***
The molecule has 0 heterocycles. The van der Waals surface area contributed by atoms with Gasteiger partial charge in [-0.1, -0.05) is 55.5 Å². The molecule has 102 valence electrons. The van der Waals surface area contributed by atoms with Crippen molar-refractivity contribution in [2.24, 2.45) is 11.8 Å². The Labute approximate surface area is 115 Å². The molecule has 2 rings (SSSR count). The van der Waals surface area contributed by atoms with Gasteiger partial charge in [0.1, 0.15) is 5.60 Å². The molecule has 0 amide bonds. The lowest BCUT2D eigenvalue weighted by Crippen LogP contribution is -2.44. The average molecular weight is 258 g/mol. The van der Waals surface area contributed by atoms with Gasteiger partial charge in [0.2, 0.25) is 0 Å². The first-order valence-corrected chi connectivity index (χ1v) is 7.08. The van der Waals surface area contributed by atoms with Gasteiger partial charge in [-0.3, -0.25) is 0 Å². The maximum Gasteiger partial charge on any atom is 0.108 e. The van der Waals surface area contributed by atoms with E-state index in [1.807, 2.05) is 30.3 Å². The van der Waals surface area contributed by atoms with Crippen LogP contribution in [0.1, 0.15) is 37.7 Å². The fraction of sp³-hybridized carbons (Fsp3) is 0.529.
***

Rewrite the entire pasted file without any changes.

The molecule has 0 heterocycles. The van der Waals surface area contributed by atoms with Gasteiger partial charge in [-0.1, -0.05) is 55.5 Å². The molecule has 102 valence electrons. The van der Waals surface area contributed by atoms with Crippen molar-refractivity contribution in [2.24, 2.45) is 11.8 Å². The Labute approximate surface area is 115 Å². The molecule has 2 rings (SSSR count). The van der Waals surface area contributed by atoms with Gasteiger partial charge in [0.1, 0.15) is 5.60 Å². The molecule has 0 amide bonds. The lowest BCUT2D eigenvalue weighted by Crippen LogP contribution is -2.44. The average molecular weight is 258 g/mol. The van der Waals surface area contributed by atoms with Gasteiger partial charge in [0.2, 0.25) is 0 Å². The first-order valence-corrected chi connectivity index (χ1v) is 7.08. The van der Waals surface area contributed by atoms with Gasteiger partial charge in [-0.3, -0.25) is 0 Å². The maximum Gasteiger partial charge on any atom is 0.108 e. The van der Waals surface area contributed by atoms with E-state index in [1.807, 2.05) is 30.3 Å². The van der Waals surface area contributed by atoms with Crippen LogP contribution in [0.1, 0.15) is 37.7 Å². The fraction of sp³-hybridized carbons (Fsp3) is 0.529.